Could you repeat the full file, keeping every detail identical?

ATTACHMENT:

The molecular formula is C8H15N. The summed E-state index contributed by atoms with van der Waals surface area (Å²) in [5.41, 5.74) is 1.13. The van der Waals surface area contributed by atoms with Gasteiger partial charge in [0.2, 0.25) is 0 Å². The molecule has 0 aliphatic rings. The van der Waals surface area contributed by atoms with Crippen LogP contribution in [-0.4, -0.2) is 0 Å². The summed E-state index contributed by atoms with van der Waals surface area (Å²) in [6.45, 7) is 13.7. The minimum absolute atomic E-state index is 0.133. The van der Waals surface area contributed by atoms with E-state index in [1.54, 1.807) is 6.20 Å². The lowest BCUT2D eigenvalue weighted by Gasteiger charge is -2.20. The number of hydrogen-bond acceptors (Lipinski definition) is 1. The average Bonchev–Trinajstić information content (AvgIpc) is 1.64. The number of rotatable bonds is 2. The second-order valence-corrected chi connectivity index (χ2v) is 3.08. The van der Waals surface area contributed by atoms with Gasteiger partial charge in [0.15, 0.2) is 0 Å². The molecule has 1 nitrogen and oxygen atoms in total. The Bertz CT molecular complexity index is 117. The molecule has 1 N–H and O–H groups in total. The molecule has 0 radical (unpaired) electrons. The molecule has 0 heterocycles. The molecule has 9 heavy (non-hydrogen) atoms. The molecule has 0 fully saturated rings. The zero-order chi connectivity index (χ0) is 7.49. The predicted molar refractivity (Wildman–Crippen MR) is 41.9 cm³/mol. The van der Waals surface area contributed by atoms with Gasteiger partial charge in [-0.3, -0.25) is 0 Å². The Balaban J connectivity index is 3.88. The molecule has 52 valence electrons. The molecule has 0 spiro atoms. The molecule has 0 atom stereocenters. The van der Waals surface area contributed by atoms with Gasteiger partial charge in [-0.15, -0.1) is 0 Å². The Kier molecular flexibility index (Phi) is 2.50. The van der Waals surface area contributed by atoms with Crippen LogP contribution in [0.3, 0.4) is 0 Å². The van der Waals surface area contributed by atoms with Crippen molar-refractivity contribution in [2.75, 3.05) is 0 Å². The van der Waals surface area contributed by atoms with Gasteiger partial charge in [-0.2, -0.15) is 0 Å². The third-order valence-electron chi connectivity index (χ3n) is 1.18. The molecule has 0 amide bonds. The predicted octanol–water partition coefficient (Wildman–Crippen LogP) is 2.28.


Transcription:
The molecular formula is C8H15N. The summed E-state index contributed by atoms with van der Waals surface area (Å²) in [5.41, 5.74) is 1.13. The van der Waals surface area contributed by atoms with Gasteiger partial charge in [0.2, 0.25) is 0 Å². The molecule has 0 aliphatic rings. The van der Waals surface area contributed by atoms with Crippen LogP contribution in [-0.4, -0.2) is 0 Å². The summed E-state index contributed by atoms with van der Waals surface area (Å²) in [6.45, 7) is 13.7. The minimum absolute atomic E-state index is 0.133. The van der Waals surface area contributed by atoms with E-state index in [1.54, 1.807) is 6.20 Å². The lowest BCUT2D eigenvalue weighted by Gasteiger charge is -2.20. The number of hydrogen-bond acceptors (Lipinski definition) is 1. The average Bonchev–Trinajstić information content (AvgIpc) is 1.64. The number of rotatable bonds is 2. The second-order valence-corrected chi connectivity index (χ2v) is 3.08. The van der Waals surface area contributed by atoms with Gasteiger partial charge in [0.15, 0.2) is 0 Å². The molecule has 1 nitrogen and oxygen atoms in total. The Bertz CT molecular complexity index is 117. The molecule has 1 N–H and O–H groups in total. The molecule has 0 radical (unpaired) electrons. The molecule has 0 heterocycles. The molecule has 9 heavy (non-hydrogen) atoms. The molecule has 0 fully saturated rings. The zero-order chi connectivity index (χ0) is 7.49. The predicted molar refractivity (Wildman–Crippen MR) is 41.9 cm³/mol. The van der Waals surface area contributed by atoms with Gasteiger partial charge in [-0.3, -0.25) is 0 Å². The Balaban J connectivity index is 3.88. The molecule has 52 valence electrons. The molecule has 0 spiro atoms. The molecule has 0 atom stereocenters. The van der Waals surface area contributed by atoms with Gasteiger partial charge in [-0.15, -0.1) is 0 Å². The Kier molecular flexibility index (Phi) is 2.50. The van der Waals surface area contributed by atoms with Crippen LogP contribution in [0.3, 0.4) is 0 Å². The van der Waals surface area contributed by atoms with Crippen molar-refractivity contribution in [2.75, 3.05) is 0 Å². The van der Waals surface area contributed by atoms with Gasteiger partial charge in [-0.2, -0.15) is 0 Å². The third-order valence-electron chi connectivity index (χ3n) is 1.18. The molecule has 0 amide bonds. The predicted octanol–water partition coefficient (Wildman–Crippen LogP) is 2.28.